Guide to Graduate Study in Applied Physics and Devices
What is Applied Physics and Devices” about? Is ApplPhysDev about engineering or is it about physics? The simple answer is that ApplPhysDev has both, and a multitude of both in numerous multidisciplinary fields, including chemistry, materials science, mathematics, physics, electrical engineering, biology and bioelectrical engineering, and in mechanical engineering too! ApplPhysDev uses the foundation and underlying principles of physics to enable the engineering of complex integrated systems. For a few examples, the systems under investigation span electronics, optoelectronics, photonics, lasers, plasma fusion, quantum communication and computation, microelectromechanical and microfluidic structures.
To help you navigate ApplPhysDevin EECS, the faculty and staff have identified nine topics that are broadly covered in the many research activities underway. The highlighted topics are electromagnetics, photonics, power, energy, materials, devices, microsystems, nanotechnology, and physics of information. For each topic, we have compiled a sampling of the research that is carried out, along with a listing of undergraduate and graduate subjects that may cover some aspect of the particular topic. In addition, many different seminars are offered each week with a particular theme that aligns well with a topic or topics. And finally, a number of central laboratories, as well as individually-supervised laboratories, are also available to conduct the multitude of Area IV research activities.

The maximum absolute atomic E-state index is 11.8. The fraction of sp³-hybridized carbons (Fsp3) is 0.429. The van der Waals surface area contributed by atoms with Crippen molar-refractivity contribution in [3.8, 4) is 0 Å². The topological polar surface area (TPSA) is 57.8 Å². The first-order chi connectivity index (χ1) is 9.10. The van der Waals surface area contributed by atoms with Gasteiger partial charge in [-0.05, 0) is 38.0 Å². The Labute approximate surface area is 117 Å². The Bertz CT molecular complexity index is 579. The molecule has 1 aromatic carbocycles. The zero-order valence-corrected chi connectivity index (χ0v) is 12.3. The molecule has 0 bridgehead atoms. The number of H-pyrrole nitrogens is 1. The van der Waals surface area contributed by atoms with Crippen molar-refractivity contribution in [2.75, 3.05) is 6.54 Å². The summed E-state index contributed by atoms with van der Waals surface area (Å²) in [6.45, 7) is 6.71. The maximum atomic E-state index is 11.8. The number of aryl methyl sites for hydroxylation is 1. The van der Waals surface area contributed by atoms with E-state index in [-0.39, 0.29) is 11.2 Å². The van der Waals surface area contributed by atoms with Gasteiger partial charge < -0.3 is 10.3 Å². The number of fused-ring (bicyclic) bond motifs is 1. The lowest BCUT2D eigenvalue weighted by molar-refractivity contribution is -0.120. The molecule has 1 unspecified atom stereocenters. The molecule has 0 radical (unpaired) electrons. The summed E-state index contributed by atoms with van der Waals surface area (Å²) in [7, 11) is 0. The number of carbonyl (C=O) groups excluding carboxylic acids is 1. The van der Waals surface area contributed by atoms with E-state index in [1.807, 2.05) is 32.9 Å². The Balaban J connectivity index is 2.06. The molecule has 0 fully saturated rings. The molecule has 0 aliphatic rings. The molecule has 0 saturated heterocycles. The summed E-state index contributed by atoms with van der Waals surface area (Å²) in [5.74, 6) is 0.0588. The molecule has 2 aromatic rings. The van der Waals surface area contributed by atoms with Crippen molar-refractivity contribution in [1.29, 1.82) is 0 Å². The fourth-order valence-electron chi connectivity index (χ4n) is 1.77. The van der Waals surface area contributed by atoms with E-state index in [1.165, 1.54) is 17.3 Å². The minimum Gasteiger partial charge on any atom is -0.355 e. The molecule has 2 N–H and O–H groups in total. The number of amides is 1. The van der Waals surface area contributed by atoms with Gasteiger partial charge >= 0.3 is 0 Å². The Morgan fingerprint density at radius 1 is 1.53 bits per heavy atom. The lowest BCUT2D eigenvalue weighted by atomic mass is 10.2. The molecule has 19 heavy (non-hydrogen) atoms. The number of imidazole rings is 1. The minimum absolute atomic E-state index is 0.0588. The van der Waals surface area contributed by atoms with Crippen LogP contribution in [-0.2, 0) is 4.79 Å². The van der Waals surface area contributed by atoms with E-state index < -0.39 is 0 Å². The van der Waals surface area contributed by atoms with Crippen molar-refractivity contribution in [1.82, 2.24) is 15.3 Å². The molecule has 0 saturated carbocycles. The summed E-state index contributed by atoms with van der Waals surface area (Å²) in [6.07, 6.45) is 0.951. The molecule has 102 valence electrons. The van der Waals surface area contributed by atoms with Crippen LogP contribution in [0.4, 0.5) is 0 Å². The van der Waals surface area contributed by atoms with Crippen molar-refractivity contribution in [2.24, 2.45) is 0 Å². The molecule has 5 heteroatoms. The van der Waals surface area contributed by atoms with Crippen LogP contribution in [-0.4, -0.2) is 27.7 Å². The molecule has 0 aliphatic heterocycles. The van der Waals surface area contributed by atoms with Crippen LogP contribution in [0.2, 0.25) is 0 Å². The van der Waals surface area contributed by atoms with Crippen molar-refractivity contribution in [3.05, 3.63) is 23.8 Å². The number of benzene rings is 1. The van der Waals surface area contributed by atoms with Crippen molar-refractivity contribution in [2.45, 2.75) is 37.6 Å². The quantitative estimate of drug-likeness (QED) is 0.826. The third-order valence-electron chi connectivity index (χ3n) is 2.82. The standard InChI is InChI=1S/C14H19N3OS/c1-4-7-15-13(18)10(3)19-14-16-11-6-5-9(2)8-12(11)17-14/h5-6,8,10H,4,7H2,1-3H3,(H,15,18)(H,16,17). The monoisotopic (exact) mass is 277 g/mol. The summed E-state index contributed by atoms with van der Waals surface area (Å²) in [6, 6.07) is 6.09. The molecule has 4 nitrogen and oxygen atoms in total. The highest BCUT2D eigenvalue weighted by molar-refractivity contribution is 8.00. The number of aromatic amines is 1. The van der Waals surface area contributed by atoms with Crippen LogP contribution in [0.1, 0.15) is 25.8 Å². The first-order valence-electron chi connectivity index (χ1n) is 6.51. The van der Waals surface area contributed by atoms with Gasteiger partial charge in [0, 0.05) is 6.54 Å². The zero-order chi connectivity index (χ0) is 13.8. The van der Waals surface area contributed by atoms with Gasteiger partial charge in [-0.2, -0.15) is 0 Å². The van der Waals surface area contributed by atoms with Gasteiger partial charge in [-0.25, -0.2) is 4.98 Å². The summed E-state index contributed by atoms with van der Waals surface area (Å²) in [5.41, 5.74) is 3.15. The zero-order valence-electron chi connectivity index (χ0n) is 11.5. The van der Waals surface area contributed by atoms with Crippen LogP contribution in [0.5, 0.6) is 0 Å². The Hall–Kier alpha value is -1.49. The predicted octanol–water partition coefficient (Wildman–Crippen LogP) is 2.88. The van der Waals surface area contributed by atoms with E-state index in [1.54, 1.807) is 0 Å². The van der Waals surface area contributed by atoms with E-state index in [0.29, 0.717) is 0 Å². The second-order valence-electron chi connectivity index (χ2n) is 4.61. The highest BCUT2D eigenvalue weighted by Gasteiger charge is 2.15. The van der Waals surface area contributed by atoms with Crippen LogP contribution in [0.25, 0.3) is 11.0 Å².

Within EECS and affiliated with ApplPhysDev, approximately 50 faculty and staff supervise research projects. The scientific and technical expertise of the faculty and staff is very broad, and their respective laboratories enable a vast array of experiments to be conducted. For your convenience, with the listing of Area IV faculty and staff, their respective alignment with an ApplPhysDev topic is also provided. You will quickly notice, however, than many topics are easily included within a single research group or research endeavor; seldom will a single research project be contained in a unique topic, but rather will span multiple research topics. The multidisciplinary nature of ApplPhysDev is very exciting and is viewed as an important enabling asset when researchers strive for an ApplPhysDev research goal or objective. In summary, ApplPhysDev contains a wealth of physics and engineering, embodied in nine topics. No boundaries exist between Area IV topics. Moreover, there also are no boundaries with the other Area fields (Information Systems; Circuits; Computer Science Systems, Theory and AI; and BioMedical) in EECS; there is considerable overlap and many additional valuable and rewarding connections.
The amount of information regarding Area IV is overwhelming. The many, many research activities are very exciting.
Greogry Wornell, Area I chair